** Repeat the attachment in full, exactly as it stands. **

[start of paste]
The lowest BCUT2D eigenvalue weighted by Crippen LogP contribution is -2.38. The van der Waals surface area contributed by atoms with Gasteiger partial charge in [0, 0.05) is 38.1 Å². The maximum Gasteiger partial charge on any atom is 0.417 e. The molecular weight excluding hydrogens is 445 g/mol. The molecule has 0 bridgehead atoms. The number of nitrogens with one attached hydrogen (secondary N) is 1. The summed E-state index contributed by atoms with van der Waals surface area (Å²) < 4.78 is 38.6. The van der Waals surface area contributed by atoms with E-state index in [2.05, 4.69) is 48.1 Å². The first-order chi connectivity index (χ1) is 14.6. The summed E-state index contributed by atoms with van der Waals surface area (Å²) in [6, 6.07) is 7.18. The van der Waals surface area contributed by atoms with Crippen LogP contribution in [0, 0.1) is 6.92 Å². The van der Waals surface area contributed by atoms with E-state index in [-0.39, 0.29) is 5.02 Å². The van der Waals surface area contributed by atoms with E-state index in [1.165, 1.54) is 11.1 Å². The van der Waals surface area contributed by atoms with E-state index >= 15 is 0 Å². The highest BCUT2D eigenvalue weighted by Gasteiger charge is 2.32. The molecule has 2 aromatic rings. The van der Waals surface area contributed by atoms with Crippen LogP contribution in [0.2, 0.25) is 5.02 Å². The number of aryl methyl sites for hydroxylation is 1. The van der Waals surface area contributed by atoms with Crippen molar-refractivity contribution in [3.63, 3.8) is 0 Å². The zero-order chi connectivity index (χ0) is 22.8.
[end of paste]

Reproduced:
The lowest BCUT2D eigenvalue weighted by Crippen LogP contribution is -2.38. The van der Waals surface area contributed by atoms with Gasteiger partial charge in [0, 0.05) is 38.1 Å². The maximum Gasteiger partial charge on any atom is 0.417 e. The molecular weight excluding hydrogens is 445 g/mol. The molecule has 0 bridgehead atoms. The number of nitrogens with one attached hydrogen (secondary N) is 1. The summed E-state index contributed by atoms with van der Waals surface area (Å²) < 4.78 is 38.6. The van der Waals surface area contributed by atoms with E-state index in [2.05, 4.69) is 48.1 Å². The first-order chi connectivity index (χ1) is 14.6. The summed E-state index contributed by atoms with van der Waals surface area (Å²) in [6, 6.07) is 7.18. The van der Waals surface area contributed by atoms with Crippen LogP contribution in [0, 0.1) is 6.92 Å². The van der Waals surface area contributed by atoms with E-state index in [-0.39, 0.29) is 5.02 Å². The van der Waals surface area contributed by atoms with E-state index in [1.165, 1.54) is 11.1 Å². The van der Waals surface area contributed by atoms with E-state index >= 15 is 0 Å². The highest BCUT2D eigenvalue weighted by Gasteiger charge is 2.32. The molecule has 2 aromatic rings. The van der Waals surface area contributed by atoms with Crippen LogP contribution in [0.2, 0.25) is 5.02 Å². The number of aryl methyl sites for hydroxylation is 1. The van der Waals surface area contributed by atoms with Crippen molar-refractivity contribution in [3.63, 3.8) is 0 Å². The zero-order chi connectivity index (χ0) is 22.8.